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 Thursday, 30 January, 2003, 00:00 GMT
Royals kept Windsors in exile
The Royal ban: King's letter to PM
The Royal ban: King's letter to PM

The Queen Mother's role in keeping the Duke and Duchess of Windsor out of Britain after the abdication in 1936 and in preventing a royal title for the Duchess has been illustrated in documents released by the Public Record Office.

Because of their attitude towards my wife and myself, I blame the Royal Family for any controversy which might arise on my return.

Duke of Windsor
In a letter to the then Prime Minister Neville Chamberlain dated 14 December 1938, King George VI said his brother, who had abdicated almost exactly two years previously, should be told that he could not pay a visit from his exile in France if he were accompanied by the Duchess.

"I have heard from all sides," wrote the King, "that there is a strong feeling amongst all classes that my brother should not return here even for a short visit with the Duchess of Windsor."

He went on: "I think you know that neither the Queen [Elizabeth who became Queen Mother] nor Queen Mary [The King's and Duke's mother] have any desire to meet the Duchess of Windsor."

Open in new window : Abdication papers
See the documents for the first time

In a memo in 1937 to the Prime Minister, the Home Secretary Sir John Simon referred to the legal process under which the title of "Her Royal Highness" was denied to the Duchess.

A letter from the Home Secretary on whether Wallis Simpson should be made an HRH
HRH: Debate on title for Simpson
"You are aware how strongly the King and Queen desire this situation to be established," wrote Sir John. "I believe Queen Mary also has strong views."

The situation was established despite angry protests from the Duke which the files show were repeated long after the war.

On one occasion, he protested to Mr Chamberlain who had called on him in Paris. The prime minister noted: "The Duke spoke of his vexation that the title of Royal Highness had not been bestowed on the Duchess.

"He thought it was due to the mendacious and disgraceful stories that had been spread about."

Chamberlain, ever the negotiator, suggested that he go on his own but was told: "Married people ought not to be separated."

The denied visit was also the subject of correspondence between the former king and Mr Chamberlain, who at the same time was trying to deal with the growing menace of Hitler. The Munich agreement had pre-occupied him only a short time before.

After being told the bad news, the Duke railed in a letter to the Prime Minister: "Because of their attitude towards my wife and myself, I blame the Royal Family for any controversy which might arise on my return.

"I must therefore tell you frankly that I will never allow this attitude on their part to be used as a reason to keep me out of my country."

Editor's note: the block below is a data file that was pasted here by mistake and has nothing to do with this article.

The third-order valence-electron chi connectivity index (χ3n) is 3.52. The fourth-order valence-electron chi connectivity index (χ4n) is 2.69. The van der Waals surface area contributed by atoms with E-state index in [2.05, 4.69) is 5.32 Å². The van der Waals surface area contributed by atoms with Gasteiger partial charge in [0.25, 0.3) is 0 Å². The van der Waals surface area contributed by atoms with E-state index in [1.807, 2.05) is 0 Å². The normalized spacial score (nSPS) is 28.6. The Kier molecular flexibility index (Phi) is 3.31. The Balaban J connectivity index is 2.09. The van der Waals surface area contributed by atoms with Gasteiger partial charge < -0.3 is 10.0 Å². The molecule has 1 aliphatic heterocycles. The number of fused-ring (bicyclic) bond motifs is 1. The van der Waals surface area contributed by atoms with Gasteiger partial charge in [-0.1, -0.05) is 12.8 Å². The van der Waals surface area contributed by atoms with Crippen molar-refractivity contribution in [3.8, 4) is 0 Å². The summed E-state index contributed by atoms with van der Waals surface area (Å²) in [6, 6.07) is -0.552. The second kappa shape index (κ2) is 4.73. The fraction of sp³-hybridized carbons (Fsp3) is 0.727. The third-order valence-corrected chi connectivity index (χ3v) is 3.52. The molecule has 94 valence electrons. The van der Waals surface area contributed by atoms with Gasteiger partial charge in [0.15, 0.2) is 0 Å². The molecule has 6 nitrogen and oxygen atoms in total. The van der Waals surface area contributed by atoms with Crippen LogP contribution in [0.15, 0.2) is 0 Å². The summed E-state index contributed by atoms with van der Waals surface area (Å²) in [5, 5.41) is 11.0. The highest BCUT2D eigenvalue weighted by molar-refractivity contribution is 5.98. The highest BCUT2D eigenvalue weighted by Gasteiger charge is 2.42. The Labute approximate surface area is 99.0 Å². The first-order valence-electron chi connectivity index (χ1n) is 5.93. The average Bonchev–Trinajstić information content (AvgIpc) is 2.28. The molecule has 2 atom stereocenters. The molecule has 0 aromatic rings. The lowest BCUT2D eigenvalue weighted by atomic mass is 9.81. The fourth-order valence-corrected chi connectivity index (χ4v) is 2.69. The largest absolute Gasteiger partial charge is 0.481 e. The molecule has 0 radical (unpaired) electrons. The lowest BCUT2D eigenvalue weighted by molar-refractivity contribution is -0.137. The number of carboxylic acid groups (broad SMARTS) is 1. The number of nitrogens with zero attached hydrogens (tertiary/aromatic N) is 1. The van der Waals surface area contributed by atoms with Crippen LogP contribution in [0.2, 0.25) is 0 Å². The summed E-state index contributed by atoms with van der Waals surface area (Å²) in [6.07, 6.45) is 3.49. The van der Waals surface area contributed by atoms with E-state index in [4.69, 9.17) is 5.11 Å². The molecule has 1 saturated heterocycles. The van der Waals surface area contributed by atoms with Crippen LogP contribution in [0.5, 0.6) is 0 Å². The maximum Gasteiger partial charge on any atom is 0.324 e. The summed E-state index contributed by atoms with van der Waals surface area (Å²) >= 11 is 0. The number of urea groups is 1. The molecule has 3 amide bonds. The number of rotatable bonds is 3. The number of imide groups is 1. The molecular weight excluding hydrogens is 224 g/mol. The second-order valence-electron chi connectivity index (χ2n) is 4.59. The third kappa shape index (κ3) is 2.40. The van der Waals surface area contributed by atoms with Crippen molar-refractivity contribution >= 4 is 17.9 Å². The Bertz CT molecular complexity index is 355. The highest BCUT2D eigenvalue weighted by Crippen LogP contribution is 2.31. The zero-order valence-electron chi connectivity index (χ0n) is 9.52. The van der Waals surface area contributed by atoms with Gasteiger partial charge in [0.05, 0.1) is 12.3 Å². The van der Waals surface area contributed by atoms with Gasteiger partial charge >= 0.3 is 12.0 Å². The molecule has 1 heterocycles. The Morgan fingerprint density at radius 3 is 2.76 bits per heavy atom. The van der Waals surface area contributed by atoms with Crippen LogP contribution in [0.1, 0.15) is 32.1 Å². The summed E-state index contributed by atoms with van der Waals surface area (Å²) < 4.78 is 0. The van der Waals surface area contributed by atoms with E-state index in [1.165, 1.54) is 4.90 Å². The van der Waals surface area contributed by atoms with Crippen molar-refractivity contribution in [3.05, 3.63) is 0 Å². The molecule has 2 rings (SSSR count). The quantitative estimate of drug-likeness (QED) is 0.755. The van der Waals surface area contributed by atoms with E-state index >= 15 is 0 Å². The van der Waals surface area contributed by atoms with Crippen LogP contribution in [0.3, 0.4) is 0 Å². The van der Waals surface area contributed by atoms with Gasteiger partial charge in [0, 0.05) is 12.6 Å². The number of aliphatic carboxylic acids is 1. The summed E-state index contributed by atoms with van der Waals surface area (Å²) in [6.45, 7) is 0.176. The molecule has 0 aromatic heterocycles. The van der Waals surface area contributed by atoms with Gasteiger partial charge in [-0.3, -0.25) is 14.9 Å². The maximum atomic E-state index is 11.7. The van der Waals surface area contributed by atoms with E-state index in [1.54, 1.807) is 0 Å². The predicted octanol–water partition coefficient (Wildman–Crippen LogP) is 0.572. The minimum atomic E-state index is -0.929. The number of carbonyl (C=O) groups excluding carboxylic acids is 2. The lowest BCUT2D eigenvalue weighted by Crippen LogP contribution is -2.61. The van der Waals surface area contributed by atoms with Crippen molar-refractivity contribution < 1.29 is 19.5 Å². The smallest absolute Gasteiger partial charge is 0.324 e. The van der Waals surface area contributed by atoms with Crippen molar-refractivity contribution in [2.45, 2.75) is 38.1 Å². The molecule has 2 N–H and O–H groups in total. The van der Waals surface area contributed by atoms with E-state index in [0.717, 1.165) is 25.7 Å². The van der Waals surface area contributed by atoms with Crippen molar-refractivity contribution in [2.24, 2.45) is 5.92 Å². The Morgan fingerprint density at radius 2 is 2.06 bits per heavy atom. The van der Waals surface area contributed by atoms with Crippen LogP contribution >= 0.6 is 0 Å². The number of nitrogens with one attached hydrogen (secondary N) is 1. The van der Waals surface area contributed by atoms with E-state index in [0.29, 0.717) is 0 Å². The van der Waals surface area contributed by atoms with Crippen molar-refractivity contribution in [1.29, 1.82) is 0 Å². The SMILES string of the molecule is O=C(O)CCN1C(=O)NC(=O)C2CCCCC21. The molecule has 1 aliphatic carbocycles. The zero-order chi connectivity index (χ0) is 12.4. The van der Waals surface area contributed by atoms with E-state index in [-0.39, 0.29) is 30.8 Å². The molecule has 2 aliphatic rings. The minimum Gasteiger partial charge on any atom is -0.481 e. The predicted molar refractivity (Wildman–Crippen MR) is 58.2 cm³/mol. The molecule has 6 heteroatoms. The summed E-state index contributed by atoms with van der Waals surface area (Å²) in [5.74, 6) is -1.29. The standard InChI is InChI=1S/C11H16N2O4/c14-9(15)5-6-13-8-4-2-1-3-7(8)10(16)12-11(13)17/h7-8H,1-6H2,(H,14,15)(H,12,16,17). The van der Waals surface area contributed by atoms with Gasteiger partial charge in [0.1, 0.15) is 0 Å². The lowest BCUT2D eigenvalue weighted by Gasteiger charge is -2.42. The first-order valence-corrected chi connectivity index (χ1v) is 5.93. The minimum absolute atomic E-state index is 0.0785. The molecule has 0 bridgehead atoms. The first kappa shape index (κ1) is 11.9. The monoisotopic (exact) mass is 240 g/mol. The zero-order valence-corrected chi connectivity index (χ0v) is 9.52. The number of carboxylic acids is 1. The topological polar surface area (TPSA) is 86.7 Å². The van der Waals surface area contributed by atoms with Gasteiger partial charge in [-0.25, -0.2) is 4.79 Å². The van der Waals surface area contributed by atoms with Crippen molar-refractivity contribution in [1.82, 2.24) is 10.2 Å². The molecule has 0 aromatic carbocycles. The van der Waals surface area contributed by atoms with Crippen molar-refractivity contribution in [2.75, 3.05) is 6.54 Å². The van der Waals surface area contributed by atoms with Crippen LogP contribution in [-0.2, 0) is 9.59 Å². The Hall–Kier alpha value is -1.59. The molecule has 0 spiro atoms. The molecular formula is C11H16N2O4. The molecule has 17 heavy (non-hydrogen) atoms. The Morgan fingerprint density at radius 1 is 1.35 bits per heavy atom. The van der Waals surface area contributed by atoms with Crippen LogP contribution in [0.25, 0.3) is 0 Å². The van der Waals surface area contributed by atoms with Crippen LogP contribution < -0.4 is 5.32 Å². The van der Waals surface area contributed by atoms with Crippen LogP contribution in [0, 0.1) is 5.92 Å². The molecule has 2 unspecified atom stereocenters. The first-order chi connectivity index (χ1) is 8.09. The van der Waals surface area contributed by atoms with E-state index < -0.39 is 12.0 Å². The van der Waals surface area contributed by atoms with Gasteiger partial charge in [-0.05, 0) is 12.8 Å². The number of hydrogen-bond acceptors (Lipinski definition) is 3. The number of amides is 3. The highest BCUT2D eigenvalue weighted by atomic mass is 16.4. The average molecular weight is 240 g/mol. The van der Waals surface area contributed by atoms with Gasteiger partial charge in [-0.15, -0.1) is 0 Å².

HRH: Ministers feared Simpson would use title

There is another, seven page, furious missive from the Duke to the Prime Minister in 1937.

In the letter, the Duke complained bitterly that he might lose an allowance (approximately 25,000 a year) from the King if he visited Britain without the King's (and therefore in effect the government's) permission.

"I cannot refrain from saying that the treatment which has been meted out to my wife and myself since last December, both by the Royal Family and the government, has caused us acute pain," he said.

The decision, he said was "unfair and intolerable as it would be tantamount to my accepting payment for remaining in exile." He had "never intended to renounce my native land or my right to return it - for all time."

The letter had no effect. His brother the King wrote back to say "the continuation of this voluntary allowance must depend on your not returning to this country without my approval."

Far more serious to the government was the behaviour of the Duke and Duchess.

It must not be assumed that she has abandoned hope of becoming Queen of England.

Sir Horace Wilson
In 1937 they paid a visit to Hitler. The Foreign Office wrote a sharp warning letter to the British Ambassador in Berlin not to have anything to do with the visit.

"His Royal Highness and the Duchess must not be treated by His Majesty's representatives as having any official status during the visit," said the telegram.

The Ambassador was told to send a secretary, a junior diplomat, to the railway station to meet them. "You should not attend yourself," stressed the Foreign Office.

The fact that the Duchess of Windsor was looking forward to meeting Hitler is indicated by a note from the British ambassador in Paris that she had told a member of his staff that she and the Duke would be "entertained by Herr Hitler" when in Germany.

One British official said that she had been "in touch with the Nazis" but there is no evidence that this went beyond planning the Germany trip.

Hostile comments

One of the most hostile comments about the Duchess of Windsor came from Sir Horace Wilson, a close adviser to the Prime Minister Stanley Baldwin in 1936 within days of the abdication.

He wrote: "It is clear to me that it is her intention ... to set up a court of her own and ... do her best to make things uncomfortable for the new occupants of the throne.

"It must not be assumed that she has abandoned hope of becoming Queen of England."

Yet there is a more sensitive touch in some Cabinet minutes which quote Mr Baldwin speaking to the King.

"I suppose if an Archangel asked you to give up Mrs Simpson it would have no effect?"

"Not the least", replied the King.


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